The term organic means different things to different people. The industry standards have been diluted over the years as big business has entered this space...
Perhaps at least some of the big companies in the organic market are driven more by the search for your money and less by ethics and genuine concern over the degradation of our farmland soils.
What we mean by 'organic' might be better described as natural, and as farmers our job is to help, support and encourage nature... but never to supplant it.
So this means that we will use no artificial chemicals in the production of our food. We will use natural means to maintain and improve soil fertility. This will include using a variety of home made composts, and spraying with home made compost tees that are bursting with the natural bacteria and protozoa that plants need to interact naturally with the soil.
We will not use heavy machinery that would compact the soil and therefore require heavy machinery to un-compact it later. We will use minimum tillage... so no plough or rotovators to disturb and disrupt the life and processes going on in the soil... in order to limit the release of stored carbon into the atmosphere and soil loss by wind and rain. We will keep bare or unused soil protected with cover crops or artificial materials for the same reasons and allow beds to rest and recover on a regular basis.
We will save seed to allow plants time to adapt naturally over generations to the local environment and develop landrace strains and varieties. We won't be able to do everything at once, but we also aim to create a diverse eco-system on the farm to include animals, bees, woodland and wildlife habitats.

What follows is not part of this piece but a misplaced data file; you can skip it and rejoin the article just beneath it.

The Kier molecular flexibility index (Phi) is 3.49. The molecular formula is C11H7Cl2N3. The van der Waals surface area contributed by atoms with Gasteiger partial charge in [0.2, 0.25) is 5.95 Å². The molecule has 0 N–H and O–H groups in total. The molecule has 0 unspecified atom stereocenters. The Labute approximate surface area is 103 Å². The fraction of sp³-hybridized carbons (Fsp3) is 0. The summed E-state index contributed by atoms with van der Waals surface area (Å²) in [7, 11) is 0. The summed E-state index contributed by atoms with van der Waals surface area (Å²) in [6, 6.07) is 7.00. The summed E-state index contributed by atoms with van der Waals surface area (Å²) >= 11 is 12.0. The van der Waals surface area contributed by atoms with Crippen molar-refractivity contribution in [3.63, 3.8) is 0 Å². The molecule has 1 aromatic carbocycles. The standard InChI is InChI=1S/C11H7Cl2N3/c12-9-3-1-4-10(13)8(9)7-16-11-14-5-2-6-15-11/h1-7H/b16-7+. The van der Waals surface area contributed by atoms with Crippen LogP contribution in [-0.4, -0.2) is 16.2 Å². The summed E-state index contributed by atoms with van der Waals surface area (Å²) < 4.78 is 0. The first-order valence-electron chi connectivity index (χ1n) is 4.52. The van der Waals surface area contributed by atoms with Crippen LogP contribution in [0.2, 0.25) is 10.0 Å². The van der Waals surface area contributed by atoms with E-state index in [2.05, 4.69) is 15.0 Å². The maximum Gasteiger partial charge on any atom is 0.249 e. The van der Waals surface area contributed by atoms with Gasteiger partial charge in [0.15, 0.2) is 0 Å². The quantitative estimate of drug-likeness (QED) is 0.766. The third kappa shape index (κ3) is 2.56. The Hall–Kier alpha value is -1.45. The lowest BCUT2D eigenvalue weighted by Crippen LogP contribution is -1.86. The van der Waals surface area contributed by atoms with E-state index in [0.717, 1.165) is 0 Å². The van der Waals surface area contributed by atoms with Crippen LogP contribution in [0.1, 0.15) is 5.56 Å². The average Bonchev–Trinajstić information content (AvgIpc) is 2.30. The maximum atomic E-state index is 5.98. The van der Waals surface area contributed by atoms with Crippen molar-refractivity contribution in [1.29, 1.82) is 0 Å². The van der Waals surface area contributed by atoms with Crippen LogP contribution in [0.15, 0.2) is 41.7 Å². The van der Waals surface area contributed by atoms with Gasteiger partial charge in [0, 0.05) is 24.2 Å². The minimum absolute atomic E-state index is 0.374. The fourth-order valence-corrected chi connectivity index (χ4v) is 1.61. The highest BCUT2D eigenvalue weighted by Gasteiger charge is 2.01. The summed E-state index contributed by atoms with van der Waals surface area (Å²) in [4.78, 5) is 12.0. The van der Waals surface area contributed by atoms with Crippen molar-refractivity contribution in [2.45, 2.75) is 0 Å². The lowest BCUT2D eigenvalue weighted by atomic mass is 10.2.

We have no plans to gain organic certification but would like to become Bio-dynamically certified if we can meet the requirements on such a small plot of land and if the costs are not prohibitive. But whether we do or we don't, we will continue to farm in a way that is compatible with our ethics and with nature.
Hand-scale bio-intensive farming
This Bio-intensive method of farming is seeing a resurgence all over the world...
It was developed by small french co-operative farmers in the 50s and 60s before the rise of industrial farming and financialisation. Small farms were gradually amalgamated into fewer, larger mechanised farms with far fewer people working in agriculture. This has happened all over the western world.
In today's world, this old model is looking more and more attractive because of the rising costs of chemical inputs, energy and machinery and the fact that good quality organic food will command a premium price. Many consider the financial world to be uncertain at the moment and this small scale model may well prove to be very resilient to all sorts of crises.
Elliot Coleman was one of the leaders in the resurgence of hand-scale bio-intensive organic growing, which is now gaining momentum all over the world. Other famous growers such as JM Fortier and Curtis Stone have further developed these methods, and in a slightly different style Charles Dowding in Shepton Mallet has also been an evangelist, particularly for no-dig, organic, bio-intensive gardening.
In short, this method of growing offers some distinct advantages and productivity gains over the industrial model. It also produces nutrient-dense, natural food that is good for our health, in a way that's good for our planet.